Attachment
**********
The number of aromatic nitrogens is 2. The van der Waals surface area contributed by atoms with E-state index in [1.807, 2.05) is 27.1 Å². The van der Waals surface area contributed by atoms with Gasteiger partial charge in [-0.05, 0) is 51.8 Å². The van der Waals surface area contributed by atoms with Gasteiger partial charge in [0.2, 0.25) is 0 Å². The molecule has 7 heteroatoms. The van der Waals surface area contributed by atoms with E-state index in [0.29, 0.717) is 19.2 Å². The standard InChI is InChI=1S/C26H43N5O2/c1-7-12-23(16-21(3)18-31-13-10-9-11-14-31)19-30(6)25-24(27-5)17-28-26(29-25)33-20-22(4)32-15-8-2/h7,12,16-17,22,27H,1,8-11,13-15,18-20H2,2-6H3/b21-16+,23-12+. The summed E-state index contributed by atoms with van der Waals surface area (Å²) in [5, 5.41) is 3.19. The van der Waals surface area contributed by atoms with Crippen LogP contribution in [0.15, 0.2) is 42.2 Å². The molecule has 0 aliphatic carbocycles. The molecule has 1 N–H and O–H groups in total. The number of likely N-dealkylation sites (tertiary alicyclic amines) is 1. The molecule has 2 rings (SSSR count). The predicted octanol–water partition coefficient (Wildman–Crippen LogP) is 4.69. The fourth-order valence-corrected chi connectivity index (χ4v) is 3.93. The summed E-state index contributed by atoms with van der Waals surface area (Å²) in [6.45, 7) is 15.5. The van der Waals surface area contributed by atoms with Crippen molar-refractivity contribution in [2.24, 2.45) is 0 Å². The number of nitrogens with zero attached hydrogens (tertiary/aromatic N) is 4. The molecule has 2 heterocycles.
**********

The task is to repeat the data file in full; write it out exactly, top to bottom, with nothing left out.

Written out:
The number of aromatic nitrogens is 2. The van der Waals surface area contributed by atoms with E-state index in [1.807, 2.05) is 27.1 Å². The van der Waals surface area contributed by atoms with Gasteiger partial charge in [-0.05, 0) is 51.8 Å². The van der Waals surface area contributed by atoms with Gasteiger partial charge in [0.2, 0.25) is 0 Å². The molecule has 7 heteroatoms. The van der Waals surface area contributed by atoms with E-state index in [0.29, 0.717) is 19.2 Å². The standard InChI is InChI=1S/C26H43N5O2/c1-7-12-23(16-21(3)18-31-13-10-9-11-14-31)19-30(6)25-24(27-5)17-28-26(29-25)33-20-22(4)32-15-8-2/h7,12,16-17,22,27H,1,8-11,13-15,18-20H2,2-6H3/b21-16+,23-12+. The summed E-state index contributed by atoms with van der Waals surface area (Å²) in [5, 5.41) is 3.19. The van der Waals surface area contributed by atoms with Crippen LogP contribution in [0.15, 0.2) is 42.2 Å². The molecule has 0 aliphatic carbocycles. The molecule has 1 N–H and O–H groups in total. The number of likely N-dealkylation sites (tertiary alicyclic amines) is 1. The molecule has 2 rings (SSSR count). The predicted octanol–water partition coefficient (Wildman–Crippen LogP) is 4.69. The fourth-order valence-corrected chi connectivity index (χ4v) is 3.93. The summed E-state index contributed by atoms with van der Waals surface area (Å²) in [6.45, 7) is 15.5. The van der Waals surface area contributed by atoms with Crippen molar-refractivity contribution in [2.24, 2.45) is 0 Å². The number of nitrogens with zero attached hydrogens (tertiary/aromatic N) is 4. The molecule has 2 heterocycles.